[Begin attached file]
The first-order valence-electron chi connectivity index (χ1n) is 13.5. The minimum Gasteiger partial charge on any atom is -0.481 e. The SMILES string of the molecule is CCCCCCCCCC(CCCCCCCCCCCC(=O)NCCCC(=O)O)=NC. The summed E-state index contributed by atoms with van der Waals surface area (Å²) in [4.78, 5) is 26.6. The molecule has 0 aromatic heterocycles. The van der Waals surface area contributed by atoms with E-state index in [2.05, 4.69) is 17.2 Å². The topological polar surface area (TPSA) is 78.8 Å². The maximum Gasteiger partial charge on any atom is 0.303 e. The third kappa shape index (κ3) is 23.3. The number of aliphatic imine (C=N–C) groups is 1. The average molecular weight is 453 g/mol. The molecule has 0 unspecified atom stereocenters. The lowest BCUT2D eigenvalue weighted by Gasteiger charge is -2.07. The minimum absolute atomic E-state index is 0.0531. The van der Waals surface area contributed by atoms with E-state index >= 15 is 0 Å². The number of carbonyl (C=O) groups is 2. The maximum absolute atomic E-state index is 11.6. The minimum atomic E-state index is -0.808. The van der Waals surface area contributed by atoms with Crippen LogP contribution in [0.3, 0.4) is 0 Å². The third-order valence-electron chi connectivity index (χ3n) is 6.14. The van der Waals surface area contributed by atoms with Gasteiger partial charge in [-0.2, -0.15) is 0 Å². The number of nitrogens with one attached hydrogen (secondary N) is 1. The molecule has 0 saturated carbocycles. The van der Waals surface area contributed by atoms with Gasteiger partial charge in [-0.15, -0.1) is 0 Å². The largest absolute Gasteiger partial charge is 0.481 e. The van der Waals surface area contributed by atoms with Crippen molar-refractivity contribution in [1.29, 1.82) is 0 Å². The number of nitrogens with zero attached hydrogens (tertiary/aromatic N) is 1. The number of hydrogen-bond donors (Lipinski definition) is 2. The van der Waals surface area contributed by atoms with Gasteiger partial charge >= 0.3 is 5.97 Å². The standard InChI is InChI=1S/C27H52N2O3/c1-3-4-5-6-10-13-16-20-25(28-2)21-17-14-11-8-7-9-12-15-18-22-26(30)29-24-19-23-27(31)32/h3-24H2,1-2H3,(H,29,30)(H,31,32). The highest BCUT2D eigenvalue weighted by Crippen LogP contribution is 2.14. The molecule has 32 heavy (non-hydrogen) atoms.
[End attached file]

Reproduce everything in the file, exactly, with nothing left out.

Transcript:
The first-order valence-electron chi connectivity index (χ1n) is 13.5. The minimum Gasteiger partial charge on any atom is -0.481 e. The SMILES string of the molecule is CCCCCCCCCC(CCCCCCCCCCCC(=O)NCCCC(=O)O)=NC. The summed E-state index contributed by atoms with van der Waals surface area (Å²) in [4.78, 5) is 26.6. The molecule has 0 aromatic heterocycles. The van der Waals surface area contributed by atoms with E-state index in [2.05, 4.69) is 17.2 Å². The topological polar surface area (TPSA) is 78.8 Å². The maximum Gasteiger partial charge on any atom is 0.303 e. The third kappa shape index (κ3) is 23.3. The number of aliphatic imine (C=N–C) groups is 1. The average molecular weight is 453 g/mol. The molecule has 0 unspecified atom stereocenters. The lowest BCUT2D eigenvalue weighted by Gasteiger charge is -2.07. The minimum absolute atomic E-state index is 0.0531. The van der Waals surface area contributed by atoms with E-state index >= 15 is 0 Å². The number of carbonyl (C=O) groups is 2. The maximum absolute atomic E-state index is 11.6. The minimum atomic E-state index is -0.808. The van der Waals surface area contributed by atoms with Crippen LogP contribution in [0.3, 0.4) is 0 Å². The third-order valence-electron chi connectivity index (χ3n) is 6.14. The van der Waals surface area contributed by atoms with Gasteiger partial charge in [-0.2, -0.15) is 0 Å². The number of nitrogens with one attached hydrogen (secondary N) is 1. The molecule has 0 saturated carbocycles. The van der Waals surface area contributed by atoms with Gasteiger partial charge in [-0.15, -0.1) is 0 Å². The largest absolute Gasteiger partial charge is 0.481 e. The van der Waals surface area contributed by atoms with Crippen molar-refractivity contribution in [1.29, 1.82) is 0 Å². The number of nitrogens with zero attached hydrogens (tertiary/aromatic N) is 1. The number of hydrogen-bond donors (Lipinski definition) is 2. The van der Waals surface area contributed by atoms with Gasteiger partial charge >= 0.3 is 5.97 Å². The standard InChI is InChI=1S/C27H52N2O3/c1-3-4-5-6-10-13-16-20-25(28-2)21-17-14-11-8-7-9-12-15-18-22-26(30)29-24-19-23-27(31)32/h3-24H2,1-2H3,(H,29,30)(H,31,32). The highest BCUT2D eigenvalue weighted by Crippen LogP contribution is 2.14. The molecule has 32 heavy (non-hydrogen) atoms.